Monday, 24 November 2008

The Age of Normalization...

Technorati published it's State of the Blogosphere report recently. This annual report from Technorati looks at the statistics and trends in the blogging world (blogosphere). Some of the stats seem crazy, 133 million blogs started since 2002, 900,000 posts a day and 94.1 million blog readers in America alone in 2007. For information about the UK blogosphere see this report from comScore.

One item in the Technorati report which caught my eye was a quote from Shel Israel about the blogosphere and what it now means:

Until recently, 'the Blogosphere' referred to a small cluster of geeks circled around a single tool. Now it refers to hundreds of millions of people using a vast warehouse of tools that allow people to behave increasingly online like they do in real life. We have entered the Age of Normalization in the Blogosphere.

The age of normalization - have we really reached the stage where blogs are a normal and routine communication channel? I don't know that we have, I'm the only person among my group of friends who reads blogs on a daily basis. Its not a very scientific argument I know but they are all daily users of the Internet, into Facebook etc but none of them are interested in blogs. I doubt that on a day to day basis reading blogs is a routine activity for the majority of people. However, what is clear from the figures involved is that blogs have a large, growing audience (41% of UK Internet audience) for whom blogs are a regular read. So, if you are in the business of communicating with people then blogs should be an important tool for you.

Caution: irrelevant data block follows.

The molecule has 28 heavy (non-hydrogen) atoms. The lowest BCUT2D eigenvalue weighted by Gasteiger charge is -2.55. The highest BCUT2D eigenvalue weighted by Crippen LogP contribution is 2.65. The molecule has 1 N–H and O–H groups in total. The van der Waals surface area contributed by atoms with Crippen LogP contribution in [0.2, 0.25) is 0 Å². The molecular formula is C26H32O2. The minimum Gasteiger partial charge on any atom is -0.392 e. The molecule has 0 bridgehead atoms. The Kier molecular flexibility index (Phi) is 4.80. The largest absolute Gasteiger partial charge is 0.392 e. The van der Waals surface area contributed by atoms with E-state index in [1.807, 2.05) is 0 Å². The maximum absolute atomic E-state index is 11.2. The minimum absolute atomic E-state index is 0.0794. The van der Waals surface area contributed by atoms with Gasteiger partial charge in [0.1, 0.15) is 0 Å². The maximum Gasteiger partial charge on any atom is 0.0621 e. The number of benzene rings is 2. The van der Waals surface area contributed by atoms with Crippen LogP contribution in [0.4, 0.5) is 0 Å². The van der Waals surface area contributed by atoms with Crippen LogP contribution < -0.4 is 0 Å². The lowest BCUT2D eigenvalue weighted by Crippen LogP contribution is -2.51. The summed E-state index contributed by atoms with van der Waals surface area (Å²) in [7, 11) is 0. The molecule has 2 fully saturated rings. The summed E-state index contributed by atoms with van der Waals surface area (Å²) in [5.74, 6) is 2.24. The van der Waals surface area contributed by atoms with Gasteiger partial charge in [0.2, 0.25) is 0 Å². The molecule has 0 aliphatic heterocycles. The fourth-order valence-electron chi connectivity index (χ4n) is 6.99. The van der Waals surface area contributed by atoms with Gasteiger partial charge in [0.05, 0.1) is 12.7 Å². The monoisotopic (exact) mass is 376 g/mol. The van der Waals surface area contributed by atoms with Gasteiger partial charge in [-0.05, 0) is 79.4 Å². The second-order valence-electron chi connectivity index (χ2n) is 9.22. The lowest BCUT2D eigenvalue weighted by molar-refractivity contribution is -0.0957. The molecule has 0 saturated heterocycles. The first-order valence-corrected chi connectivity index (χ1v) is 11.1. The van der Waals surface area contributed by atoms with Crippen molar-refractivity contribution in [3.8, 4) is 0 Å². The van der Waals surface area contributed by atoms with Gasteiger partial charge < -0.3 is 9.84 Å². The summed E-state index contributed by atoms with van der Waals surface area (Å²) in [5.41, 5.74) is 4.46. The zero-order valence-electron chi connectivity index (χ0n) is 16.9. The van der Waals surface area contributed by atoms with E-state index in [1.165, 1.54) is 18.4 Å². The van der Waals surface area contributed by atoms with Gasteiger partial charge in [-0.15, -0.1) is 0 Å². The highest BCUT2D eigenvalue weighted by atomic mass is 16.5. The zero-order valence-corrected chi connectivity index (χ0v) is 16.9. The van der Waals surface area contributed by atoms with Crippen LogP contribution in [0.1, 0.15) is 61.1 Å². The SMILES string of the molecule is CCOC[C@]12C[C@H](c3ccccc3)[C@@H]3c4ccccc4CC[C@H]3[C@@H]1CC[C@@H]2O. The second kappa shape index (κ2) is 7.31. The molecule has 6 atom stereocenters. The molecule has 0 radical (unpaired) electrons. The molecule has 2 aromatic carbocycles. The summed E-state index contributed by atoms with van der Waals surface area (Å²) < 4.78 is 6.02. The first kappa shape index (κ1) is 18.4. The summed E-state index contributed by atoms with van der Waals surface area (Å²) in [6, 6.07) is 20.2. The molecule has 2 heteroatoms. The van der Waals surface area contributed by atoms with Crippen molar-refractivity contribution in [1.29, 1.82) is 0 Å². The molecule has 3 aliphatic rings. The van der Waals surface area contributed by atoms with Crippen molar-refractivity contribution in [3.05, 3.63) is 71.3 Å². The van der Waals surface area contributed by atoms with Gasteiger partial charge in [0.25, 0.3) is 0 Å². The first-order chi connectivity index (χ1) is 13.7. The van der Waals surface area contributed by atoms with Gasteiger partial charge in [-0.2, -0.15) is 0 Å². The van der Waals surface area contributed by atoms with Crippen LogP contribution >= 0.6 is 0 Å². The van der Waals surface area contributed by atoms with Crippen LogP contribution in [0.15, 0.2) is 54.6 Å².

The useful thing about report like the Technorati one is that it helps to gain an idea of where blogging sits in the world of communications and whether its worth considering. As blogs do become normal you have to wonder whether it will seem particularly innovative for your archive to have one as well? Or if you don't have one will it be a disadvantage similar to that which not having a website was a couple of years ago? I don't think having or not having a blog will make or break the reputation of an archive but I think not having one is an opportunity missed to share your collections, update interested readers or bring to life records.


Unknown 24 November 2008 at 17:42  

> I think not having one is an opportunity
> missed to share your collections, update
> interested readers or bring to life
> records.

Completely agree. As you might have seen in my recent post, it really isn't about taking on the Guardian, but creating a friendly, open, online platform to share what you're up to with whoever else cares. It's really nice to feel a part of an online professional community: I certainly feel our blog has helped us in that, and I'm sure you do too!



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